TWN Info Service on WTO and Trade Issues (Nov17/25)
30 November 2017
Third World Network

US rejects proposal by 52 WTO members on AB selection
Published in SUNS #8583 dated 27 November 2017

Geneva, 24 Nov (Kanaga Raja) - The United States has again blocked efforts to launch the process for filling three vacancies at the Appellate Body of the World Trade Organization.

At the meeting of the WTO's Dispute Settlement Body (DSB) on Wednesday (22 November), the United States rejected a new proposal tabled by some 52 members calling for the simultaneous launch of the selection processes to fill three vacancies at the seven-member Appellate Body (AB).

Appeals on issues of WTO law are decided at the AB by a three-member division of the AB, with members chosen at random.

An AB member from a nation, party to the dispute, usually does not sit on the division bench hearing the appeal.

With the US blocking the filling up of vacancies, effectively, it will become impossible for the AB to hear and dispose of appeals.

According to trade officials, the US told the DSB meeting that it was not in a position to agree to the proposal, and that it will continue to oppose the launch of the selection process until its concerns over the continued service of former AB members are addressed.

[Though the US has been giving as the reason for its objection to launch of the selection process, the continued service of former AB members to complete work on appeals they had been hearing while they were members, in actual fact the US is aggrieved that the AB has not been accepting the US arguments and positions, particularly in appeals involving anti-dumping agreement rules, and the US resort to "zeroing" in judging imports from competitors as involving "dumping". The US position appears to be "my way or the highway". SUNS]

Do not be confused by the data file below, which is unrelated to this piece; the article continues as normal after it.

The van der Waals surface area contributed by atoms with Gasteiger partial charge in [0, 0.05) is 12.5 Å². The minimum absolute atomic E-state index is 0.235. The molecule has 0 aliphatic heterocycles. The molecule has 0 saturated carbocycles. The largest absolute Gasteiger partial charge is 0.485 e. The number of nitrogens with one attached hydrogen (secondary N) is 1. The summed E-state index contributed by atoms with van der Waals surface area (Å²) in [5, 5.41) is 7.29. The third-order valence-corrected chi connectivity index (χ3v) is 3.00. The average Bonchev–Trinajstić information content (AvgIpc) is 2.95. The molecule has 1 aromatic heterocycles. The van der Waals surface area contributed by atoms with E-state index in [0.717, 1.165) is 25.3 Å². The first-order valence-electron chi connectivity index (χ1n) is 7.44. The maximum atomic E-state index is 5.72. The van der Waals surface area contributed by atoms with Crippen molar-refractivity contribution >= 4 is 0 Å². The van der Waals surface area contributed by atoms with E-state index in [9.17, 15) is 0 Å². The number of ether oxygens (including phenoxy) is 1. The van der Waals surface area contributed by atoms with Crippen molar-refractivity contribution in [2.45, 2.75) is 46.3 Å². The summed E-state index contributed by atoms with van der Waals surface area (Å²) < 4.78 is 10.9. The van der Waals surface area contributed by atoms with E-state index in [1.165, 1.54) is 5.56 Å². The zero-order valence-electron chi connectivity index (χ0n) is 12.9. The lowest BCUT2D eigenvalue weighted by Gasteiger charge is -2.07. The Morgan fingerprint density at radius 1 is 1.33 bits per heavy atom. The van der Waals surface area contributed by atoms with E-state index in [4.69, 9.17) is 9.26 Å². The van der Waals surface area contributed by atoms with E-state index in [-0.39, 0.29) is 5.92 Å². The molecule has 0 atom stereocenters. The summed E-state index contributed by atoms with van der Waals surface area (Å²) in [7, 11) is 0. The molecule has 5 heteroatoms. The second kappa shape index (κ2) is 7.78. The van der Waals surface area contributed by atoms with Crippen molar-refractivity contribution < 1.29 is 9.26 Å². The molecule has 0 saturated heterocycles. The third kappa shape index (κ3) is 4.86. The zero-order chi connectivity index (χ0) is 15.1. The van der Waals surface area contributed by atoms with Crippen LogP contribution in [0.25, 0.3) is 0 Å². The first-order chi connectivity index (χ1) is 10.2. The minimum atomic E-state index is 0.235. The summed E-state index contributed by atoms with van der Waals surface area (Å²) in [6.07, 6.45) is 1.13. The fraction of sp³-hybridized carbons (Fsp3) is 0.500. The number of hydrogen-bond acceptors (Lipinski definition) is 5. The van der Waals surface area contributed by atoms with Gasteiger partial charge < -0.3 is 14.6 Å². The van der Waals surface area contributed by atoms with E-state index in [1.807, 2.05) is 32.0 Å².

This continuing impasse over the appointment of new Appellate Body members came during the discussions under the agenda item of Appellate Body matters.

The two AB members in question whose second four-year terms have expired or are expiring soon are Mr Ricardo Ramirez-Hernandez and Mr Peter Van den Bossche.

The second term of Mr Ramirez-Hernandez had already expired on 30 June. He is however continuing his work on the ongoing appeal that he had been hearing as a member of the division bench, and where the appeals process has not concluded and rulings have to be handed down at the end.

The second term of Mr Van den Bossche will expire on 11 December 2017.

Another vacancy pertains to Mr Hyun Chong Kim of South Korea who had tendered his resignation (with immediate effect) on 1 August, before taking up his appointment as a minister in the Korean government.

According to trade officials, by the middle of December, the Appellate Body will be down to four members from its regular complement of seven.

A proposal on AB appointments was tabled at the DSB meeting by Argentina, Brazil, Chile, Colombia, Costa Rica, Ecuador, El Salvador, the European Union (28 member states), Guatemala, Honduras, Hong Kong (China), Mexico, Nicaragua, Norway, Pakistan, Peru, the Russian Federation, Singapore, Switzerland, Chinese Taipei, Turkey, Uruguay and Viet Nam.

The proposal (WT/DSB/W/609) states as follows:

"Given the urgency and importance of filling the vacancies in the Appellate Body, in compliance with the DSU and so that it can carry on its functions properly, Argentina; Brazil; Chile; Colombia; Costa Rica; Ecuador; El Salvador; the European Union; Guatemala; Honduras; Hong Kong, China; Mexico; Nicaragua; Norway; Pakistan; Peru; the Russian Federation; Singapore; Switzerland; the Separate Customs Territory of Taiwan, Penghu, Kinmen and Matsu; Turkey; Uruguay and Viet Nam propose that, at its meeting on 22 November 2017, the DSB take a decision with regard to the following four elements: